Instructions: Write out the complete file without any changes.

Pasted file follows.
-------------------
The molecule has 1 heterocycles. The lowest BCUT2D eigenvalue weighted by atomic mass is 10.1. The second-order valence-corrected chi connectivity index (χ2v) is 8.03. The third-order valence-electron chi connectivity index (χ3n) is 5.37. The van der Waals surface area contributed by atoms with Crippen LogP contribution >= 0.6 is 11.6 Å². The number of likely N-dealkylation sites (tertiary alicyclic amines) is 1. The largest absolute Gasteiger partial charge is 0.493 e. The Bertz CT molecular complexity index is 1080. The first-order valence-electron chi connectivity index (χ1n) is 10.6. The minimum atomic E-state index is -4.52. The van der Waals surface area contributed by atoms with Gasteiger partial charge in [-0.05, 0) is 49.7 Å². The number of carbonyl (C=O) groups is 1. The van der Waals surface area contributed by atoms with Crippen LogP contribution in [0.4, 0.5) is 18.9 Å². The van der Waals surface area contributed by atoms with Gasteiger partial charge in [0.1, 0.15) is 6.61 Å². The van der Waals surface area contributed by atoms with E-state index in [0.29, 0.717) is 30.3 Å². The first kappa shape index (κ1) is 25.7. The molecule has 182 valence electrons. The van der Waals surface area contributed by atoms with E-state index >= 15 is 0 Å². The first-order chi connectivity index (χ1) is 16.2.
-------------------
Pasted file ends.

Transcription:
The molecule has 1 heterocycles. The lowest BCUT2D eigenvalue weighted by atomic mass is 10.1. The second-order valence-corrected chi connectivity index (χ2v) is 8.03. The third-order valence-electron chi connectivity index (χ3n) is 5.37. The van der Waals surface area contributed by atoms with Crippen LogP contribution >= 0.6 is 11.6 Å². The number of likely N-dealkylation sites (tertiary alicyclic amines) is 1. The largest absolute Gasteiger partial charge is 0.493 e. The Bertz CT molecular complexity index is 1080. The first-order valence-electron chi connectivity index (χ1n) is 10.6. The minimum atomic E-state index is -4.52. The van der Waals surface area contributed by atoms with Gasteiger partial charge in [-0.05, 0) is 49.7 Å². The number of carbonyl (C=O) groups is 1. The van der Waals surface area contributed by atoms with Crippen LogP contribution in [0.4, 0.5) is 18.9 Å². The van der Waals surface area contributed by atoms with Gasteiger partial charge in [0.1, 0.15) is 6.61 Å². The van der Waals surface area contributed by atoms with E-state index in [0.29, 0.717) is 30.3 Å². The first kappa shape index (κ1) is 25.7. The molecule has 182 valence electrons. The van der Waals surface area contributed by atoms with E-state index >= 15 is 0 Å². The first-order chi connectivity index (χ1) is 16.2.